Some of the most fascinating musical discoveries often come from the most
surprising of sources. This CD, from the enterprising US label, Blake
Records, unearths what has long been thought a lost treasure: Aldous
Huxley's only musical composition known to survive (although various sketches
for piano and violin pieces are known to exist in the archives at Berkeley
Huxley is more famous as a novelist and essayist, but he was also an accomplished
musician. Opus Pistorum, written for the playwright Arthur Miller's
40th birthday, is a shattering work that plummets the depths of despair and
rises to the frenzied heights of ecstatic liberation. The work owes much
to Brahms' Horn Trio, particularly for that work's impulsive passion and
glowing introspection. Serialism, however, has passed Huxley by completely,
the opening melody of the long, second movement adagio being a clear refrain
from the opening of the second movement of Dvorak's 'New World'
Symphony. There is a clear inner feeling in this movement of time having
stopped, the counter point often deliciously evocative of many a summer,
the season where Huxley often felt most inspired and at ease, and from which
this work stems.
The string writing is enormously powerful, changing between the pillars of
Bachian opulence (with its chromatic textures) and an almost Schubertian
lyricism. The Gaza Quartet play this music with considerable skill, the mono
recording revealing a depth of tone astonishing for the period. But it is
the last movement, the longest of the work, that gives forth the greatest
Scored for a single violin, horn and soprano it is a formidable achievement.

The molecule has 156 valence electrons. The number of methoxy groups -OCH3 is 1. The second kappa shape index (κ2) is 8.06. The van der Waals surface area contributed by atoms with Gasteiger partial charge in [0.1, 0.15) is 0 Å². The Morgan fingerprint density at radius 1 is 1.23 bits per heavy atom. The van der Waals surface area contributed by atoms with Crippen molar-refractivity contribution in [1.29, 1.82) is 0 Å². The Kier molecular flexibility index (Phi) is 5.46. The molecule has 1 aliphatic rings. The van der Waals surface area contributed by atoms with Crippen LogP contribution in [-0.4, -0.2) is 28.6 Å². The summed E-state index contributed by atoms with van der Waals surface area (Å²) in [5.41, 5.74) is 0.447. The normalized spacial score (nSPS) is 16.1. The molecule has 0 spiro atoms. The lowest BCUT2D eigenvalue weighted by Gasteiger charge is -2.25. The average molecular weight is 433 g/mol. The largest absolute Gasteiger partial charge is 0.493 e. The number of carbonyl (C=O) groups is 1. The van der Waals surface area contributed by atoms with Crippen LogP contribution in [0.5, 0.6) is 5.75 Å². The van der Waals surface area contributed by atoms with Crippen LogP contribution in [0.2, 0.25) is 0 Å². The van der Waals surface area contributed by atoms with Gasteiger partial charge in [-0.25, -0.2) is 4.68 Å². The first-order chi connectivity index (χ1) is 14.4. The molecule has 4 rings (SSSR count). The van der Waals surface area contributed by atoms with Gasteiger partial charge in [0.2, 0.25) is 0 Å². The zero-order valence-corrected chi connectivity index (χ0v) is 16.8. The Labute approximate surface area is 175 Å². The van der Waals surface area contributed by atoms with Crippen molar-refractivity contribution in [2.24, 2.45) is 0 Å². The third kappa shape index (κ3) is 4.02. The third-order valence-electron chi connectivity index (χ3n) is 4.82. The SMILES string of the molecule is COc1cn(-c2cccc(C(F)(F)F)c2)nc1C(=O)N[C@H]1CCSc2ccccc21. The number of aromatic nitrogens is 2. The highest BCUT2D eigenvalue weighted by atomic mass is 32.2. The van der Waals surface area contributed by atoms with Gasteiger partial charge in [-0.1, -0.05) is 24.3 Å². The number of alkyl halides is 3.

Huxley marks in his score for this movement (pages of which are reproduced
in the excellent booklet accompanying this disc) that the tone of the horn
should be a 'chrome yellow', and this is precisely the effect the horn player,
Julian Moskha, achieves. The low register of much of the scoring helps garner
this effect, the crystalline clarity of Brahms' horn writing here transposed
into something more sinister and dark. By contrast, the violin writing is
often stratospheric, the G string never being used at all, the three octaves
above middle C being used to terrifying effect. The soprano sings her lines,
'Beauty for some provides escape,/who gain a happiness in eyeing/the gorgeous
buttocks of the ape/or Autumn sunsets exquisitely dying' as a circular motif,
repeating several lines often, some just once. Marilyn Hay's rich tone is
again beautifully captured.
There are clear signs in this work that the mescaline Huxley was taking at
the time was providing him with a very fertile, and creative, imagination.
Opus Pistorum moves between heaven and hell in equal measure, but
it remains an enormously compelling and perceptive piece of writing, here
given in a performance it would be hard to better. I strongly recommend this
Blake Records do not have a UK distributor but can be contacted at